"Conversation and billiards stopped, faces stiffened. It was the Anthem of the Army of Occupation. It reminded every member of the club that he or she was British and in exile. It produced a little sentiment and a useful accession of will-power."
The English in their club react to the playing of the National Anthem. Chapter 3
"Here we are, and we're going to stop, and the country's got to put up with us, gods or no gods."
Ronny's remarks to his mother about the presence of the British in India. Chapter 5
"'Do not come to me only. Multiply yourself into a hundred Krishnas, and let one go to each of my hundred companions, but one, O Lord of the Universe, come to me.' He refuses to come."
Professor Godbole explains the religious song he has just sung. Chapter 7
"Nothing is inside them, they were sealed up before the creation of pestilence or treasure; if mankind grew curious and excavated, nothing, nothing would be added to the sum of good or evil."
A description of the unsealed chambers in the Marabar Hills. Chapter 12
"I have never known anything but disaster result when English people and Indians attempt to be intimate socially."
Mr. Turton's views on relations between the English and the Indians. Chapter 17
"Great is information, and she shall prevail."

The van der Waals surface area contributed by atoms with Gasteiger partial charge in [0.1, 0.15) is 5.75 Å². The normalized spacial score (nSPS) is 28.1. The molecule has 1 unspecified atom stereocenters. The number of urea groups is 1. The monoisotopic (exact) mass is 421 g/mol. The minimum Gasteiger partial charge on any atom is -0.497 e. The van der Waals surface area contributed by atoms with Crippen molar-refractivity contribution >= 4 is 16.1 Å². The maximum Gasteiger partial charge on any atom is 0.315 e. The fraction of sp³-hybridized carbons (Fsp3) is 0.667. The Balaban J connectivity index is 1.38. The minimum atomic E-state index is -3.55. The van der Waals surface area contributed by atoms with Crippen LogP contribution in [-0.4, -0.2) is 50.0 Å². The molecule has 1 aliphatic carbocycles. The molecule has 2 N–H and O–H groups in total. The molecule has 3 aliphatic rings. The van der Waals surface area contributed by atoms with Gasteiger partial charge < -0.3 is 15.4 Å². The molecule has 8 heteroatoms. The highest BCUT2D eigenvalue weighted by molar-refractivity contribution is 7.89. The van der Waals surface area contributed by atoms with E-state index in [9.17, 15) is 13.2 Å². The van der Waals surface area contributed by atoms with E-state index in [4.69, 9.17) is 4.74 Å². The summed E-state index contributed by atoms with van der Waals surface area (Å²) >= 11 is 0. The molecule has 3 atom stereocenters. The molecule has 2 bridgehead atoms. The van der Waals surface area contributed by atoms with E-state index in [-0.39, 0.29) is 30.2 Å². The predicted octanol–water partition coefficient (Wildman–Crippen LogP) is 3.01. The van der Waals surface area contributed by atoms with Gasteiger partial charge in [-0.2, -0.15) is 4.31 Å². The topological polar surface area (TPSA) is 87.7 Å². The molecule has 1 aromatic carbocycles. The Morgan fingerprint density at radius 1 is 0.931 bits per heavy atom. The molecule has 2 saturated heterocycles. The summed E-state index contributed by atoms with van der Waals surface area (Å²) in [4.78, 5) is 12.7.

Fielding expresses his faith that the uncovering of facts will lead to the truth in the case involving Aziz. Chapter 20
"Esmiss Moore, Esmiss Moore."
The chant by the Indians that transforms the name of Mrs. Moore into something that sounds like a Hindu goddess. Chapter 24
"Facts are facts, and everyone would learn of Mrs. Moore's death in the morning. But it struck him that people are not really dead until they are felt to be dead. As long as there is some misunderstanding about them, they possess a sort of immortality."
Fielding's thoughts after Aziz refuses to believe that Mrs. Moore is dead. Chapter 27
"But the clock struck midnight, and simultaneously the rending note of the conch broke forth, followed by the trumpeting of elephant; all who had packets of powder threw them at the altar, and in the rosy dust and incense, and clanging and shouts, Infinite Love took upon itself the form of SHRI KRISHNA, and saved the world."
The climactic moment of the Hindu festival at Mau. Chapter 33
"The buildings of Venice, like the mountains of Crete and the fields of Egypt, stood in the right place, whereas in poor India everything was placed wrong."
Fielding's thoughts after he has left India. Chapter 32
A Passage to India: Top Ten Quotes